Critical Dose of Lead Affecting Postural Balance in Workers


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Abstract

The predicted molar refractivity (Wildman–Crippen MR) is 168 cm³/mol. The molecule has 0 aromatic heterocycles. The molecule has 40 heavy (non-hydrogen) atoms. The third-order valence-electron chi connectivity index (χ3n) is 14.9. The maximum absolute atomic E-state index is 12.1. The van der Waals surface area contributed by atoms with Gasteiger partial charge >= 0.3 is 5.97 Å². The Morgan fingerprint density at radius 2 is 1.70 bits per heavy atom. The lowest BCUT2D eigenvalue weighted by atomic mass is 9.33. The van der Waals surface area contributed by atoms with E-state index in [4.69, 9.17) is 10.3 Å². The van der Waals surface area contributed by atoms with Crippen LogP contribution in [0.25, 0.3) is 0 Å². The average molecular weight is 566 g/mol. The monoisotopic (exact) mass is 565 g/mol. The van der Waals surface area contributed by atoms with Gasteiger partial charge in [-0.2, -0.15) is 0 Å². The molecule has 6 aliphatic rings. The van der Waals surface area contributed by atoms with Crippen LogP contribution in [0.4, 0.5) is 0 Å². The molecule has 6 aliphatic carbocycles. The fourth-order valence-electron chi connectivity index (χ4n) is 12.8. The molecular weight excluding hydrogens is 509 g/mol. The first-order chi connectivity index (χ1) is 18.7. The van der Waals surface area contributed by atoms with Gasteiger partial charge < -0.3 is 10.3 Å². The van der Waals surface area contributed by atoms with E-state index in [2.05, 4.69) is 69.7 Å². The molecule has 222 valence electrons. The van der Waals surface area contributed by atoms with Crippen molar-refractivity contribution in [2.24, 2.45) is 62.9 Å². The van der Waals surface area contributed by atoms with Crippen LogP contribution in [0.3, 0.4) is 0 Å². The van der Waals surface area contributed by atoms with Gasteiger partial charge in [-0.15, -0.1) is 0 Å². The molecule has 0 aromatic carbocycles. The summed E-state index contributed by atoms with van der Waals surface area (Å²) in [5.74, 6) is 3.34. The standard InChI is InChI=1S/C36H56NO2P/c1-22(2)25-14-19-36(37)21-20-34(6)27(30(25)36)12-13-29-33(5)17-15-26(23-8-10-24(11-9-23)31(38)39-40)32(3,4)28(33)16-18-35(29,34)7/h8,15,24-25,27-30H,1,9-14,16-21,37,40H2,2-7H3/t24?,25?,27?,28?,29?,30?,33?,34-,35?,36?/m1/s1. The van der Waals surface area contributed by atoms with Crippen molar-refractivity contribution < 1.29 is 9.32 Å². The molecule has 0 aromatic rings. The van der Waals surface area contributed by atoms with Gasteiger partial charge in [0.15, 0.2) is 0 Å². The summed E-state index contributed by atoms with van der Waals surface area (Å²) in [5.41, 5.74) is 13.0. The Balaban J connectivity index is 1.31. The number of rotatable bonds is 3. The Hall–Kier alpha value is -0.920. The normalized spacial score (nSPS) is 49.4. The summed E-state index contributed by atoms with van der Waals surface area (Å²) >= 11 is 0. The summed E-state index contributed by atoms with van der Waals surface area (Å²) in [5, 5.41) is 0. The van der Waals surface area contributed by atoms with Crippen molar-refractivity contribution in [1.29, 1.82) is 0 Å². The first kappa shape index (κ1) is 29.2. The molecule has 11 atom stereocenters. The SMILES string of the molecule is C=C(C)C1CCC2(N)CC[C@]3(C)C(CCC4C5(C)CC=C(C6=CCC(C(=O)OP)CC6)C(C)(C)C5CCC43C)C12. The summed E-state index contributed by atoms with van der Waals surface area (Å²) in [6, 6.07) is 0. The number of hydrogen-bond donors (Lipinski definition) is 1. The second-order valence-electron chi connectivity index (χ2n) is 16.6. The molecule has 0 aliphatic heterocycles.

BackgroundThe threshold blood lead (BPb) level for nervous system dysfunction in adults has been estimated to be 30—40 μg/dl. This study was carried out to estimate the critical dose of lead affecting the neuromotor function in workers by introducing the benchmark dose (BMD) approach, as well as to identify the specific postural sway to lead exposure.MethodsPostural sway parameters with spectral analysis were compared between 121 lead workers with BPb levels of 6—89 (mean 40) μg/dl and 60 unexposed controls.ResultsAll sway parameters, except for sagittal sways with eyes open, were significantly larger in the lead workers than in the controls; also, the Romberg quotient for sagittal sway was significantly higher in the lead workers. The BPb level in the lead workers was significantly related to sagittal sways at 1—2 Hz and 2—4 Hz with eyes open, and sagittal and transversal sways at 1—2 Hz and 2—4 Hz with eyes closed. The BMD levels of BPb (i.e., lower 95% confidence limits of BMD) were estimated to be 12.1-17.3 (mean 14.4) μg/dl for postural sway.ConclusionsNeuromotor dysfunction in lead workers may be initiated at BPbs below the level previously accepted as effectless, and be characterized mainly by an increased sway of high frequency (1—4 Hz) in the sagittal direction with eyes closed (high Romberg quotient).

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